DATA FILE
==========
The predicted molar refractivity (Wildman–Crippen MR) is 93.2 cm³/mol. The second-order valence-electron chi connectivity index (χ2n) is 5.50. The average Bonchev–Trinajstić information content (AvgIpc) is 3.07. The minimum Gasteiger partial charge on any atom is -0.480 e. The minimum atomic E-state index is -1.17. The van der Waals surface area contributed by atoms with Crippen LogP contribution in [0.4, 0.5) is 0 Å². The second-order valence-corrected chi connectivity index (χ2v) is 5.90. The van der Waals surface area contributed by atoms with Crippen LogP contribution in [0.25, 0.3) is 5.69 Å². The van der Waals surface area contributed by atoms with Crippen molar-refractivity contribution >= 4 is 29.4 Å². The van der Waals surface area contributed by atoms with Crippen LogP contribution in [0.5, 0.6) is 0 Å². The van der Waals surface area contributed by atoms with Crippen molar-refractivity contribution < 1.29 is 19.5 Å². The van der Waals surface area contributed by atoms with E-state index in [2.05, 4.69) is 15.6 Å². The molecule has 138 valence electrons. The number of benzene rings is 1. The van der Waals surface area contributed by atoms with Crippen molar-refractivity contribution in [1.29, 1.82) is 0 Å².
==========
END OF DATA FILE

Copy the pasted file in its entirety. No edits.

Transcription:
The predicted molar refractivity (Wildman–Crippen MR) is 93.2 cm³/mol. The second-order valence-electron chi connectivity index (χ2n) is 5.50. The average Bonchev–Trinajstić information content (AvgIpc) is 3.07. The minimum Gasteiger partial charge on any atom is -0.480 e. The minimum atomic E-state index is -1.17. The van der Waals surface area contributed by atoms with Crippen LogP contribution in [0.4, 0.5) is 0 Å². The second-order valence-corrected chi connectivity index (χ2v) is 5.90. The van der Waals surface area contributed by atoms with Crippen LogP contribution in [0.25, 0.3) is 5.69 Å². The van der Waals surface area contributed by atoms with Crippen molar-refractivity contribution >= 4 is 29.4 Å². The van der Waals surface area contributed by atoms with Crippen LogP contribution in [0.5, 0.6) is 0 Å². The van der Waals surface area contributed by atoms with Crippen molar-refractivity contribution < 1.29 is 19.5 Å². The van der Waals surface area contributed by atoms with E-state index in [2.05, 4.69) is 15.6 Å². The molecule has 138 valence electrons. The number of benzene rings is 1. The van der Waals surface area contributed by atoms with Crippen molar-refractivity contribution in [1.29, 1.82) is 0 Å².